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From Bankruptcy to Billions: Fashion’s Greatest Second (and Third) Acts

From Chanel to Michael Kors, BoF examines companies that failed hard on the way to global success.
(R-L) Michael Kors and Karl Lagerfeld | Source: Shutterstock
  • Lauren Sherman

United Kingdom — In fashion, nothing is permanent. Even when creative directors flee their posts or companies shutter their operations, opportunities for reinvention are often waiting just around the bend. Indeed, some of today's most successful fashion businesses went through years — and sometimes decades — of financial turmoil before achieving the level of global success they enjoy today.


Rise: Gabrielle "Coco" Chanel opened her first store at 21 Rue Cambon in Paris in 1910. By the 1920s, the designer's inimitable and thoroughly modern design point of view made her a fashion force. Her perfume, Chanel No. 5, which was introduced in 1921, made her a globally recognised icon.

Breaking Point: In 1945, in the midst of World War II, Chanel was forced to shutter her couture house, although the company continued to produce fragrance and accessories.


Return: Chanel's second act came in 1954, when she re-established her couture collection, introducing the tweed jacket now so closely associated with the brand. But it wasn't until 1983, when Karl Lagerfeld showed his first collection for the house, that Chanel was ushered into its current era by amplifying its design signatures — including jersey and tweed, chain link straps and the camellia — to the extreme. In 2014, Chanel reported $7.5 billion in revenues, with a net income of $1.4 billion. The company is owned by the secretive Wertheimer family, descendants of Pierre Wertheimer, who financed the marketing and distribution of Chanel No. 5 in the 1920s.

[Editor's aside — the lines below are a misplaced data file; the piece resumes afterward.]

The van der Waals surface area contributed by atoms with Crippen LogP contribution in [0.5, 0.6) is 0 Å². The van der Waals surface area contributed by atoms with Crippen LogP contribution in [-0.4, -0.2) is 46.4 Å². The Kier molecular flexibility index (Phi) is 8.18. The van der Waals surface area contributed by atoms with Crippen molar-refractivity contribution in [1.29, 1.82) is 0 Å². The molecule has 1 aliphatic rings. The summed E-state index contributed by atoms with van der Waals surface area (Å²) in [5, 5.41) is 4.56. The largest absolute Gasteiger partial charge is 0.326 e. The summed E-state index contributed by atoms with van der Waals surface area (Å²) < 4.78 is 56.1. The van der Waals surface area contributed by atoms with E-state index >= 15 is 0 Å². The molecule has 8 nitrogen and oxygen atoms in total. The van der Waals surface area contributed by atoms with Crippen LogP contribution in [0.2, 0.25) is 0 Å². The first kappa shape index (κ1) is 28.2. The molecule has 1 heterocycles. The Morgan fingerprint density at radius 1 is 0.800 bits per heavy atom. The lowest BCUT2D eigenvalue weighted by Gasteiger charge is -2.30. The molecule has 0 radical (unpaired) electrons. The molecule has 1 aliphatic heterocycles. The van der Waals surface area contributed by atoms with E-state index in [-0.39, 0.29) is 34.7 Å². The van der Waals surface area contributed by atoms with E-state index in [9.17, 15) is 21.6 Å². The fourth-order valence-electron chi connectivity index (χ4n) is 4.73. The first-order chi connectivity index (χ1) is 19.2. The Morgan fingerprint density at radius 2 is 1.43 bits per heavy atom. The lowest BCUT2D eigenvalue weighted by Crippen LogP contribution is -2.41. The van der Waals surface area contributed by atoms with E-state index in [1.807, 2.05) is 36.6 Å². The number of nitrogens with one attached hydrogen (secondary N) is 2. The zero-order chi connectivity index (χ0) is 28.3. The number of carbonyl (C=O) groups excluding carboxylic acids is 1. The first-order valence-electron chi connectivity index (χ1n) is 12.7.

Rise: The designer first entered fashion at the age of 18 in the early 1970s with The People's Place, a store selling fashion inspired by the likes of Jimi Hendrix, The Beatles and The Rolling Stones, in his hometown of Elmira, New York. The concept, which Hilfiger told BoF was launched with just $150, was initially a success and the designer managed to open several locations in college towns across New York State.

Breaking Point: While Hilfiger's youth and ingenuity helped propel The People's Place forward, poor financial planning and overexpansion in the midst of an American recession forced Hilfiger to file for bankruptcy protection in 1977.

Return: By 1985, Hilfiger was back in business operating under his own name and taking on the likes of Ralph Lauren, Calvin Klein and Perry Ellis with his now-famous "hangman campaign;" a billboard that ran in Times Square, cleverly comparing the new label to the leaders of American fashion's menswear guard. In 1989, during another difficult financial period, he partnered with investors Silas Chou and Lawrence Stroll, who backed Hilfiger all the way to an initial public offering in 1992, when it became the first fashion company to be listed on the New York Stock Exchange. By 2000, the company — which had transformed into a street wear favourite — was generating $2 billion a year in sales. While the aughts brought a dip in brand equity, as well as sales, Hilfiger was able to make yet another comeback with a successful repositioning. In 2010, the business was sold to Phillips-Van Heusen Corp (PVH), which also owns Calvin Klein, for $3 billion. In 2015, Tommy Hilfiger accounted for 42 percent, or $3.4 billion, of PVH's total revenue.


Rise: An icon of minimalism, Calvin Klein's business was generating $30 million by 1977, just a decade after its founding. By the 1980s, Calvin Klein was a household name, much in thanks to the designer's memorable and controversial advertising for denim starring then-teen star Brooke Shields, as well as its forays into underwear and home goods.

Breaking Point: Successful, but racked with debt, the company faced bankruptcy in 1992. Klein was bailed out by friend and entertainment industry executive David Geffen, heralding the next era of iconic Calvin Klein advertising starring Kate Moss and Mark Wahlberg.